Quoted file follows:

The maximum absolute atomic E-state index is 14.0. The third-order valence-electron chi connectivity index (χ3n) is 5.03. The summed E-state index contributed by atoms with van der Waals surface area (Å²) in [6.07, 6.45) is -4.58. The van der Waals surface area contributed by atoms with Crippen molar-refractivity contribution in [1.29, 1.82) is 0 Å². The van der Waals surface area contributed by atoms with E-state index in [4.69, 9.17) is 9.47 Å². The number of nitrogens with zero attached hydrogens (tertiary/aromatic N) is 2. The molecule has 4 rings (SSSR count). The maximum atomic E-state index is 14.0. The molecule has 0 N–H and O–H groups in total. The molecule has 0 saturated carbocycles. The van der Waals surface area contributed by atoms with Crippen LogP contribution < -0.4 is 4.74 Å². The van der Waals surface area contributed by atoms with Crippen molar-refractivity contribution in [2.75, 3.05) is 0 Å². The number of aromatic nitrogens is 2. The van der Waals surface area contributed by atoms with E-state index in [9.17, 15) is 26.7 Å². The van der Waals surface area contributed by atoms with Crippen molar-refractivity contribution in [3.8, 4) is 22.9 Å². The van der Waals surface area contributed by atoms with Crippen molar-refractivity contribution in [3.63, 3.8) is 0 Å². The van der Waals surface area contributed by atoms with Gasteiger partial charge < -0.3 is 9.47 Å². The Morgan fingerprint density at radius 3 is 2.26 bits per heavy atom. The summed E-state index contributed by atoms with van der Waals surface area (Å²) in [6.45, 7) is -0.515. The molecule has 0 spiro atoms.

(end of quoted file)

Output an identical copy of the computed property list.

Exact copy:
The maximum absolute atomic E-state index is 14.0. The third-order valence-electron chi connectivity index (χ3n) is 5.03. The summed E-state index contributed by atoms with van der Waals surface area (Å²) in [6.07, 6.45) is -4.58. The van der Waals surface area contributed by atoms with Crippen molar-refractivity contribution in [1.29, 1.82) is 0 Å². The van der Waals surface area contributed by atoms with E-state index in [4.69, 9.17) is 9.47 Å². The number of nitrogens with zero attached hydrogens (tertiary/aromatic N) is 2. The molecule has 4 rings (SSSR count). The maximum atomic E-state index is 14.0. The molecule has 0 N–H and O–H groups in total. The molecule has 0 saturated carbocycles. The van der Waals surface area contributed by atoms with Crippen LogP contribution < -0.4 is 4.74 Å². The van der Waals surface area contributed by atoms with Crippen molar-refractivity contribution in [2.75, 3.05) is 0 Å². The number of aromatic nitrogens is 2. The van der Waals surface area contributed by atoms with E-state index in [9.17, 15) is 26.7 Å². The van der Waals surface area contributed by atoms with Crippen molar-refractivity contribution in [3.8, 4) is 22.9 Å². The van der Waals surface area contributed by atoms with Crippen molar-refractivity contribution in [3.63, 3.8) is 0 Å². The van der Waals surface area contributed by atoms with Gasteiger partial charge < -0.3 is 9.47 Å². The Morgan fingerprint density at radius 3 is 2.26 bits per heavy atom. The summed E-state index contributed by atoms with van der Waals surface area (Å²) in [6.45, 7) is -0.515. The molecule has 0 spiro atoms.